No, really: Austrians develop hi-tech jewellery made out of concrete
Mmm, darling, it's just so ... grey
A Viennese designer has just snagged a prestigious international award for his new line of jewellery, which uses a new high-tech process to fashion the ornaments out of concrete.
Can it be that I hold here in my mortal hands ... a lump of purest grey?
"Concrete has incredibly beautiful aesthetics. As a material it can do a lot more than you would think," enthuses Thomas Hauser of Viennese jewellery house Atelier Allure, which has just secured a win in the watches and jewellery category of the well-known Red Dot design awards for its concrete offerings.
"The jury took a close look and avoided being dazzled by just the bling, and instead looked beyond the sparkle and glitter and used their eyes and hands to look for quality in the jewellery," says Hauser.
Atelier Allure concrete rings, earrings and so on aren't just hewn out of regular lumps of construction-grade material. They're more in the nature of reinforced concrete, with the actual grey stuff supported on an underlying metal structure - though in this case exotic palladium rather than rusty rebar. The concrete itself is applied as a coating using a radical new process developed at the Technische Universität Wien (Vienna University of Technology).
"One major challenge we faced was getting the viscosity of the concrete right," explains TU Wien construction engineer Johannes Kirnbauer. "It needs to be sufficiently low viscosity to flow well, but also viscous enough to ensure that a sufficiently solid layer adheres to the ring."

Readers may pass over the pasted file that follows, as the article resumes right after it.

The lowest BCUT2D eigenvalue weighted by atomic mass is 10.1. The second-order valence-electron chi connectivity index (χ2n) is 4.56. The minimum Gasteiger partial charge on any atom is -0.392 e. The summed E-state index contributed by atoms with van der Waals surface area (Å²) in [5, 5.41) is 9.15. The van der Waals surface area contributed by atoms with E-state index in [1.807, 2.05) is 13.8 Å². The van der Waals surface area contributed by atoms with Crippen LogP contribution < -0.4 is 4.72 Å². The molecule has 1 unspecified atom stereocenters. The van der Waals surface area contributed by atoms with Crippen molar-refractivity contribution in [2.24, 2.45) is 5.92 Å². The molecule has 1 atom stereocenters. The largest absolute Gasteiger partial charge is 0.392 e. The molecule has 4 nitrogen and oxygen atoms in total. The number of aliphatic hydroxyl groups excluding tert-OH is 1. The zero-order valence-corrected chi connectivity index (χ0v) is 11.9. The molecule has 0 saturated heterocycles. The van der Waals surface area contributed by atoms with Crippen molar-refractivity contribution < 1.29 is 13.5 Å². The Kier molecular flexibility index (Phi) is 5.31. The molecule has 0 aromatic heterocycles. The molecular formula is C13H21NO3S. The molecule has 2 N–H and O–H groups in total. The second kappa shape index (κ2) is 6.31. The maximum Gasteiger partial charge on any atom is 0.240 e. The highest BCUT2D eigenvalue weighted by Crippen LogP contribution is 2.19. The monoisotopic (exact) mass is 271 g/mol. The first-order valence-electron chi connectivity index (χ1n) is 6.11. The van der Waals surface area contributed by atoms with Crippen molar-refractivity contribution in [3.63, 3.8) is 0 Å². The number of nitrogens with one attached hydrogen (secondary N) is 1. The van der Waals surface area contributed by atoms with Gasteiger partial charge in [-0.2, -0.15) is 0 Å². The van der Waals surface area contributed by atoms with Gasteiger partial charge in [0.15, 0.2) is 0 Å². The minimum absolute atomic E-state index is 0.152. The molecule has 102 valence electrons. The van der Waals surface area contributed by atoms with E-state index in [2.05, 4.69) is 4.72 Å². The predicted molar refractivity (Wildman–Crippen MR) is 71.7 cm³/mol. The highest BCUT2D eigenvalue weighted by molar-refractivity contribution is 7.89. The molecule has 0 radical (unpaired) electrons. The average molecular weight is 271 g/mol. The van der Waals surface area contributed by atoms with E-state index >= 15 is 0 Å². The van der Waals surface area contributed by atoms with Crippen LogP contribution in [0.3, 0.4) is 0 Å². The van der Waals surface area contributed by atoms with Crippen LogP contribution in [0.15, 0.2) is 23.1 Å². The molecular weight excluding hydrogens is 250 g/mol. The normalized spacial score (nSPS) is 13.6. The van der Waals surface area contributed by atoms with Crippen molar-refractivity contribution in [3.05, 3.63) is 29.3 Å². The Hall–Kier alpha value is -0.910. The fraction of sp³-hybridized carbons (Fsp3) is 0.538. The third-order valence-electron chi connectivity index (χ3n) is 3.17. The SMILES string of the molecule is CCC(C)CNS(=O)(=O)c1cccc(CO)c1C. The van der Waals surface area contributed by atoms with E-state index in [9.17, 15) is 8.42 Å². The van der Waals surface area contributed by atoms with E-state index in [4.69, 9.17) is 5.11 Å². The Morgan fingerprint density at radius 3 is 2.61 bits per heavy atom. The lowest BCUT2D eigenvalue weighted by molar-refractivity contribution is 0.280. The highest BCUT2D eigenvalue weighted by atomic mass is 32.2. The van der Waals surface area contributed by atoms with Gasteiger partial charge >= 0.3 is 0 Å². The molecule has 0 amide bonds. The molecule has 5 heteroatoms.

A TU Wien statement explains:
The concrete block that is sprayed on in several layers is only slightly more than one millimetre thick. The concrete is then glazed and polished at the end of the process. A string of experiments are needed to get the mix of concrete right – a process that is aided by computer simulations.
Hauser refers to this material as "noble concrete", and says that far from being heavy his palladium-and-concrete confections are one-seventh the weight of gold jewellery.
It's hard to say how successful the idea of concrete bling is going to be, but this kind of materials tech often winds up in personal gadgetry. It may not be too long before we're being offered concrete-clad fondleslabs, phones or laptops, should the idea catch on. ®